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Design and Architecture Norway


Together with Innovation Norway and the Ministry of Foreign Affairs, DOGA has prepared a report that investigates how other countries perceive Norway and Norwegian business and industry. The results show that DOGA’s efforts to strengthen the fields of design and architecture in Norway and internationally are both appropriate and effective.

“We see changes taking place in how the rest of the world perceives Norwegian design and architecture. Interest in Norwegian industrial design and fashion is growing considerably. We have world-class service designers that have come to the attention of the world of architectural and planning competence,” says Trude Gomnæs Ugelstad, CEO of DOGA.

Strong in quality, weak in marketing

The report establishes that the quality of products and services produced in Norway is high, but that we are not particularly good at promoting ourselves externally. There is little knowledge about the Norwegian creative industries outside of Northern Europe. This comes as no surprise to Ugelstad.

“We’ve been working strategically to profile Norwegian design internationally for years. Our presence at such major events as the furniture fair in Milan has paid off. Norwegian industrial design is more popular than ever,” she says.

DOGA is also the host for the Samarbeidsrådet for møbel og interiør and works together with the Norwegian Fashion Hub and Norwegian Rooms groups. All three work to strengthen Norway’s creative industries and Norwegian design as a brand internationally.

“But this is about more than just the design of ‘things’. Other disciplines, such as service and system design, also play a decisive role in the restructuring of Norway. Here, too, we see that the Norwegian creative industries rank among the upper echelon, without the world necessarily being aware of this.

Good news for Norwegian architecture and planning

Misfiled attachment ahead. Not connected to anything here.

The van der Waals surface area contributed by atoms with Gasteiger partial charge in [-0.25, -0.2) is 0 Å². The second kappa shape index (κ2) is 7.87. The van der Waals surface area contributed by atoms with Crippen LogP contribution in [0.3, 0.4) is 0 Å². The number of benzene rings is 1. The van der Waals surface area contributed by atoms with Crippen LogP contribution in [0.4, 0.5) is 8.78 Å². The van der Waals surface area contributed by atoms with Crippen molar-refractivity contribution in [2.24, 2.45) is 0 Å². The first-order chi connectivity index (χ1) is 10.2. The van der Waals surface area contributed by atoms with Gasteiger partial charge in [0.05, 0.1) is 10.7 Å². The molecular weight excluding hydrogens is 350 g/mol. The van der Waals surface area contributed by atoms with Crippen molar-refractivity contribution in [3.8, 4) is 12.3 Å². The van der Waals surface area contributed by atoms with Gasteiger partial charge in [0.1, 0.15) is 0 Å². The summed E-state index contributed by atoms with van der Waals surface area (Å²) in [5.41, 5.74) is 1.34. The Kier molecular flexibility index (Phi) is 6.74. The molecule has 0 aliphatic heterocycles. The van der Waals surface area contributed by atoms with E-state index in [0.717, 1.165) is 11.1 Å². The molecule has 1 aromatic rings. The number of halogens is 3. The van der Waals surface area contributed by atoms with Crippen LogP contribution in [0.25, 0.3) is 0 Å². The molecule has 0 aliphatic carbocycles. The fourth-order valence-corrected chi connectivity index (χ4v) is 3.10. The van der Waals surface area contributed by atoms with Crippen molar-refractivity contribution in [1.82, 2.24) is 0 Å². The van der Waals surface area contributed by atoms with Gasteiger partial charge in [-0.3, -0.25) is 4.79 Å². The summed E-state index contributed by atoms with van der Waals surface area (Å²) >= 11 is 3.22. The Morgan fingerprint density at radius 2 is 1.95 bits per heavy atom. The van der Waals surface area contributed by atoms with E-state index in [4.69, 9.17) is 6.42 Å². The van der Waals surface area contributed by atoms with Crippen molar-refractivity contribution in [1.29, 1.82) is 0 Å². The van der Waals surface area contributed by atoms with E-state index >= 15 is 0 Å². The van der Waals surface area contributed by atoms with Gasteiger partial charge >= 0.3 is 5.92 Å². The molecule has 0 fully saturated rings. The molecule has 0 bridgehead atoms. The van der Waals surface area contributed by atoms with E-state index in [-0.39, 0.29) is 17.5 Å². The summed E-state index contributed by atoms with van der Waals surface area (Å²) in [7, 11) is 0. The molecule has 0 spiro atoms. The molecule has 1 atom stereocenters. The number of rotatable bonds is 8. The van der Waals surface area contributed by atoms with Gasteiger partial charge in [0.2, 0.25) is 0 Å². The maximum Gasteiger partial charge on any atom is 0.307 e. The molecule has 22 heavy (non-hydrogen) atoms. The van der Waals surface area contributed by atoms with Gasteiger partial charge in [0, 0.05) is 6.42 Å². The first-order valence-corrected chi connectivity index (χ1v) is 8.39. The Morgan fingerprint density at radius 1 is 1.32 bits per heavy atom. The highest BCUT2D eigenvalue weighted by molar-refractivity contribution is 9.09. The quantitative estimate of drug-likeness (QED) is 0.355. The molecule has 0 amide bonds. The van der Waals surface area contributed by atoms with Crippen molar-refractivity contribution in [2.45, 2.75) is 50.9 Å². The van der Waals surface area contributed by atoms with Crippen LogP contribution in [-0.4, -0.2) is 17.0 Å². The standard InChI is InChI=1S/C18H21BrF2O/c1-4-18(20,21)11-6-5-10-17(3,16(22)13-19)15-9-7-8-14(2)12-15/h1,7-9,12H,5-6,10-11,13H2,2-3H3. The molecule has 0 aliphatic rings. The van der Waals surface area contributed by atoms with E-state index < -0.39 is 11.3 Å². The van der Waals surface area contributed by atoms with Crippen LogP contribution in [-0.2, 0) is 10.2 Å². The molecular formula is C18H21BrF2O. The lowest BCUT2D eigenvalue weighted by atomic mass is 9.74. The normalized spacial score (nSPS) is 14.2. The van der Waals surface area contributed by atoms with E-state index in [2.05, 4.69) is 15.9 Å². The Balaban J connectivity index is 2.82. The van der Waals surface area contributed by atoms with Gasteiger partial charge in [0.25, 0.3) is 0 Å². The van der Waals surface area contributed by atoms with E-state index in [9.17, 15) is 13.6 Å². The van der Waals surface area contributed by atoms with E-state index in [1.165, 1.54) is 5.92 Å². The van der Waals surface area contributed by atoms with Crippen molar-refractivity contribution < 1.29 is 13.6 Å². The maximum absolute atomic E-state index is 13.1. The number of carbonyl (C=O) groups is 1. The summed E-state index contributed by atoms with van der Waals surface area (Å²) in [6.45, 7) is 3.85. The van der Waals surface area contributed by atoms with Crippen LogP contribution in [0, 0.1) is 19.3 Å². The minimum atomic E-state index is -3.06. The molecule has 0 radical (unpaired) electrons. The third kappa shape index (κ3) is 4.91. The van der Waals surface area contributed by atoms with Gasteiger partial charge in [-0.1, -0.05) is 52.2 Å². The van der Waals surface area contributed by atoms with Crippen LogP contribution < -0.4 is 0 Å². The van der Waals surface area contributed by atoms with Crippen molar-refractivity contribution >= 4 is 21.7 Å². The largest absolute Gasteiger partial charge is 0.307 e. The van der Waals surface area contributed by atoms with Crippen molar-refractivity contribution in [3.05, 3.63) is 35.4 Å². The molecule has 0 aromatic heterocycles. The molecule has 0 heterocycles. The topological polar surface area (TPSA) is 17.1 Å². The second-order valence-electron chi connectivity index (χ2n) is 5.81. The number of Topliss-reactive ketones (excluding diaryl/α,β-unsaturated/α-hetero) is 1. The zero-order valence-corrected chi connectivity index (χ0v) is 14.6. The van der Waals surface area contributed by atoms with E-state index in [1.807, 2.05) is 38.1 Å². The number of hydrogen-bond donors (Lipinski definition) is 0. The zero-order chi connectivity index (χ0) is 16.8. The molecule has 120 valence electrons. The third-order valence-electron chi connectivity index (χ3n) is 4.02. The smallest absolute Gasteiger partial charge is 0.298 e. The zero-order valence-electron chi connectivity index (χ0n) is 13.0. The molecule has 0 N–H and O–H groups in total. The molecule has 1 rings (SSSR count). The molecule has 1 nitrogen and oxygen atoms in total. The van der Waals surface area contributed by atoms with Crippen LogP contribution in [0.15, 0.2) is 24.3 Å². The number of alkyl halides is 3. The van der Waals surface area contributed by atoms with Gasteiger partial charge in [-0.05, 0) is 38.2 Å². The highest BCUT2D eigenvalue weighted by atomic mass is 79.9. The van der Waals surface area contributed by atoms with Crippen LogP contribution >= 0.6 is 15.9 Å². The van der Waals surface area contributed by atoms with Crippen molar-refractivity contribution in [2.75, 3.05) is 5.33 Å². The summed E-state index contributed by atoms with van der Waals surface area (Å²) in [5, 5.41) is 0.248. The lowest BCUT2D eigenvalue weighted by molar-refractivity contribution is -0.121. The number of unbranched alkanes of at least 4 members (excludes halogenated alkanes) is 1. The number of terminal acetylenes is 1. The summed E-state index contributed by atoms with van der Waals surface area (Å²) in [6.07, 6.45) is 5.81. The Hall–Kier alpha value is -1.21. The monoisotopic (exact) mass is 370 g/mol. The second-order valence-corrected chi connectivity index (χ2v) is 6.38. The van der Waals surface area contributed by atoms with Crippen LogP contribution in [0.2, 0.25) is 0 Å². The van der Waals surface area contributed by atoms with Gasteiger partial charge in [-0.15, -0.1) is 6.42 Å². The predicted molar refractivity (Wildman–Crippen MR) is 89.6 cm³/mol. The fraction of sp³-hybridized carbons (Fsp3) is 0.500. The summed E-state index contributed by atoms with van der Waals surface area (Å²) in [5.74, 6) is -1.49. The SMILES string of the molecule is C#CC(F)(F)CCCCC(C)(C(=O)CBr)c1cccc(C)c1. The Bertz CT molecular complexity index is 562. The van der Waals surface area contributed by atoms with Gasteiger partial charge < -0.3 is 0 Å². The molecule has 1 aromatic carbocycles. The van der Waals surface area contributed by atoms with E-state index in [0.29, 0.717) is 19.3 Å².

The Director of Architecture at DOGA, Tor Inge Hjemdal, believes that the results of the study are very good news for Norwegian architecture and planning.

“We know that we are good at architecture and developing good plans and cities. This is reflected in the significant interest we are experiencing in Norwegian architecture internationally and growing number of awards presented to Norwegian architects,” says Hjemdal.

He believes we have strong talent and expertise, but at the same time agrees with the findings that we are weak in communication, marketing and commercialisation.

“This is something DOGA can improve and is working to improve. We are working on a strategy and action plan with a focus on broad sector involvement and collaboration across the entire policy implementation system. DOGA wants to help create new opportunities for Norwegian architecture internationally by working on communication, knowledge development and marketing,” he adds.

To succeed, DOGA is working together closely with the Ministry of Foreign Affairs, Innovation Norway and the Ministry of Trade, Industry and Fisheries. But efforts on the system level are not enough.

“It is important to clarify that our international work depends on Norwegian architects actually wanting to profile their work abroad. Now that we have made clear what the potential is, we hope they will want to help achieve it.”

Similar perception of Norwegian creative industries abroad

  • The Norwegian creative industries are best known in Scandinavia and Northern Europe. The further away from Norway, the less known we are.
  • The Norwegian creative industries are considered a distinct element of the Scandinavian design tradition, but we are far less known than the Swedes and Danes. All the same, there is a clear impression that the Norwegian creative industries are on the up and up.
  • All of the Norwegian creative industries are perceived as having the following characteristics: natural, genuine, simple, pure and earthy colours. The creative design language is considered to reflect Norwegian nature and perhaps the climate in particular.
  • Functional design is considered typically Norwegian. There is ‘nothing’ that does not have a distinct meaning. The design is timeless and can withstand the test of time. Norwegian designers are not preoccupied with the latest trends.
  • Sustainable production is also perceived to be typically Norwegian. There is increasing relevance in all markets, also those that are least developed.
  • Norwegian quality is considered in a class of its own, but with a high price tag. Outside of Scandinavia, our target group is therefore the well-to-do, those who are interested in ‘smart casual’ and mostly in the age bracket of 30-50 years.
  • The Norwegian creative industries are advised to cultivate their distinct characteristics because it is ‘the distinctly Norwegian’ characteristics that are our strongest selling point. Without this distinctiveness, we would only be one of many when it comes to the production of clothing, furniture and buildings. A small country with few specialists is doomed to lose such a competition.
  • The Norwegian creative industries have little visibility outside of Scandinavia and are also perceived as prioritising the expanded home market. If we aim to grow in other parts of the world, we will need to step up our marketing activities considerably.

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